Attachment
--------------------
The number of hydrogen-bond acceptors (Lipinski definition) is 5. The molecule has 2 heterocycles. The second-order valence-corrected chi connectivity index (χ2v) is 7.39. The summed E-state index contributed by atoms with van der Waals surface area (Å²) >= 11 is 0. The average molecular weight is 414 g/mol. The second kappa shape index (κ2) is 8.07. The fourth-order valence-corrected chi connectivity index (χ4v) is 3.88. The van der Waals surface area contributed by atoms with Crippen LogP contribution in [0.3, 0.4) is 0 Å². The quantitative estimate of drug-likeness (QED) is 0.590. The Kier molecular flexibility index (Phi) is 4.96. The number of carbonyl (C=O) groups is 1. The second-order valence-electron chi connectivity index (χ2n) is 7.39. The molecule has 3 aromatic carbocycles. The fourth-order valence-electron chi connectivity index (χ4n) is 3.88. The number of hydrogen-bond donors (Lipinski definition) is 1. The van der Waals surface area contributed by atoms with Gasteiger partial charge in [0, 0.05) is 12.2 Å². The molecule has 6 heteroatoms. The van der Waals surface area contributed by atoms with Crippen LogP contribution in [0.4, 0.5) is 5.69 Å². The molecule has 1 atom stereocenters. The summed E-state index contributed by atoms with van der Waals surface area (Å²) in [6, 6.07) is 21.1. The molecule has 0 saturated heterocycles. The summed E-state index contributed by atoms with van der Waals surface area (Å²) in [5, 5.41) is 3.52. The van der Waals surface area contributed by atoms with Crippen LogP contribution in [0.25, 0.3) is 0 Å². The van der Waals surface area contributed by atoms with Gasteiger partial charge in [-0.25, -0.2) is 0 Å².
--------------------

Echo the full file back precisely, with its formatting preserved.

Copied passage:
The number of hydrogen-bond acceptors (Lipinski definition) is 5. The molecule has 2 heterocycles. The second-order valence-corrected chi connectivity index (χ2v) is 7.39. The summed E-state index contributed by atoms with van der Waals surface area (Å²) >= 11 is 0. The average molecular weight is 414 g/mol. The second kappa shape index (κ2) is 8.07. The fourth-order valence-corrected chi connectivity index (χ4v) is 3.88. The van der Waals surface area contributed by atoms with Crippen LogP contribution in [0.3, 0.4) is 0 Å². The quantitative estimate of drug-likeness (QED) is 0.590. The Kier molecular flexibility index (Phi) is 4.96. The number of carbonyl (C=O) groups is 1. The second-order valence-electron chi connectivity index (χ2n) is 7.39. The molecule has 3 aromatic carbocycles. The fourth-order valence-electron chi connectivity index (χ4n) is 3.88. The number of hydrogen-bond donors (Lipinski definition) is 1. The van der Waals surface area contributed by atoms with Gasteiger partial charge in [0, 0.05) is 12.2 Å². The molecule has 6 heteroatoms. The van der Waals surface area contributed by atoms with Crippen LogP contribution in [0.4, 0.5) is 5.69 Å². The molecule has 1 atom stereocenters. The summed E-state index contributed by atoms with van der Waals surface area (Å²) in [6, 6.07) is 21.1. The molecule has 0 saturated heterocycles. The summed E-state index contributed by atoms with van der Waals surface area (Å²) in [5, 5.41) is 3.52. The van der Waals surface area contributed by atoms with Crippen LogP contribution in [0.25, 0.3) is 0 Å². The van der Waals surface area contributed by atoms with Gasteiger partial charge in [-0.25, -0.2) is 0 Å².